Friday, Mar 23, 2018
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Golf dome plan fails to garner panel's support

A renewed effort to leave an inflatable golf dome standing year-round in South Toledo received no new support from a City Council committee yesterday - a little over two years since an identical request was voted down.

Greg Fish, owner of the South Toledo Golf Course, 3915 Heatherdowns Blvd., is seeking council approval to expand his permit for the temporary dome from six months to 12 months - the same request voted down by council in November, 2002.

Council's zoning and planning committee agreed to forward the request to the full council without recommendation. It comes up for a vote March 8.

District 2 Councilman Rob Ludeman said there appeared to be no support for the expansion of the permit, despite the owner's concerns about a decline in the golf business.

"I don't think that a lot has changed here, but I do have a real concern about the future of that land," Mr. Ludeman said.

Mr. Fish said he needs the space to provide a practice range for his customers during the golf season, and to support his golf retail business.

"Our business is in jeopardy. I'm trying to save it," he said.

Neighbors said the dome is out of place in a residential area.

"How does a six-story dome differ from a six-story brick building?" asked neighbor Jeanne Arnos, who lives on Timberlawn Road. "It makes a mockery of our zoning laws."

Mr. Fish in 1994 received a permit to put the dome up in November and take it down in April. He said setting up and taking down the dome costs $20,000 and is damaging to the dome.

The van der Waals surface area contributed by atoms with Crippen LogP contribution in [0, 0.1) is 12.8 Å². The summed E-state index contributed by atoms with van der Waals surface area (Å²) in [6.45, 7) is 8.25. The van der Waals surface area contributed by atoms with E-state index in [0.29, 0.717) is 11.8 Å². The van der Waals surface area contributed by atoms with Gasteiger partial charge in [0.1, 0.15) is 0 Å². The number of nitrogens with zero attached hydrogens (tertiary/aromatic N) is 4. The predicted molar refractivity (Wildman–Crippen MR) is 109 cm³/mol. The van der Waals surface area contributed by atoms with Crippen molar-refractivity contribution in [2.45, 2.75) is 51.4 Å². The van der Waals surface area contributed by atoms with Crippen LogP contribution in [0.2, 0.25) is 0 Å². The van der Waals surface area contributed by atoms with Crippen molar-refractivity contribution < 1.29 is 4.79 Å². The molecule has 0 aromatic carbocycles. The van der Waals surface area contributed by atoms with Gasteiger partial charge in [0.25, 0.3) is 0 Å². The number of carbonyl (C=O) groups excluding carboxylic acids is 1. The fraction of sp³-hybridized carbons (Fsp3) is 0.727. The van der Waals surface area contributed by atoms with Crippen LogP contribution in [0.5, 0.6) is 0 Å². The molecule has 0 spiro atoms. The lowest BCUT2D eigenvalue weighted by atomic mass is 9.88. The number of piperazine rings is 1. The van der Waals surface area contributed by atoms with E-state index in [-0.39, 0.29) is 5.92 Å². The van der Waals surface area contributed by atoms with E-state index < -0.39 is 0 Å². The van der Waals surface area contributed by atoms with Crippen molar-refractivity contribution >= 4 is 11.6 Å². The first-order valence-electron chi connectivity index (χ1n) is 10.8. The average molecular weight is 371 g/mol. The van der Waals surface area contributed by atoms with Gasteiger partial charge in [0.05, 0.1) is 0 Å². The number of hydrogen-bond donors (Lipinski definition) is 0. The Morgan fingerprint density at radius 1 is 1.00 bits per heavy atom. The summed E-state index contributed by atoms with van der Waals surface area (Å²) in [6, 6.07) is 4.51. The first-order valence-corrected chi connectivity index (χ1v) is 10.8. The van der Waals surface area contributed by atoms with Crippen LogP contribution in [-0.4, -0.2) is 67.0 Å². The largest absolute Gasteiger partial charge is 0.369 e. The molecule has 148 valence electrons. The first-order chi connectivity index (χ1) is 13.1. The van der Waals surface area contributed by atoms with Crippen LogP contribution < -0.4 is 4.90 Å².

Also at the zoning and planning committee meeting, a proposal to add new apartments to the Inverwest development south of Dorr Street near the Inverness Club drew strong opposition from neighbors.

Developer Herb Fultz's original proposal for 240 units at 1301 and 1302 Linden Lane was rejected by the Toledo Plan Commission as too dense. Since then, the proposed plan has been scaled back to 180 units.

Steven Herwat, executive director of the Toledo Plan Commission, said the new number is allowed under a community-use plan that was approved in 1981. The developer is seeking rezoning from duplex residential to multidwelling residential.

Neighbors worried that the units don't have the amenities to qualify as upscale housing, and will bring down property values, while causing traffic congestion.

The proposal was forwarded without recommendation to the full council.

In other action, the committee voted 6-0 to recommend approval of:

●A special use permit for a convenience store at 30 South St. Clair St. in the newly developed St. Clair Village.

●Rezoning from limited industrial to downtown commercial for the Berdan Building, 1 South Erie St., and adjacent parcels, that would allow for commercial and residential development.

●A special use permit for a convenience store at 242-252 Fearing Blvd.

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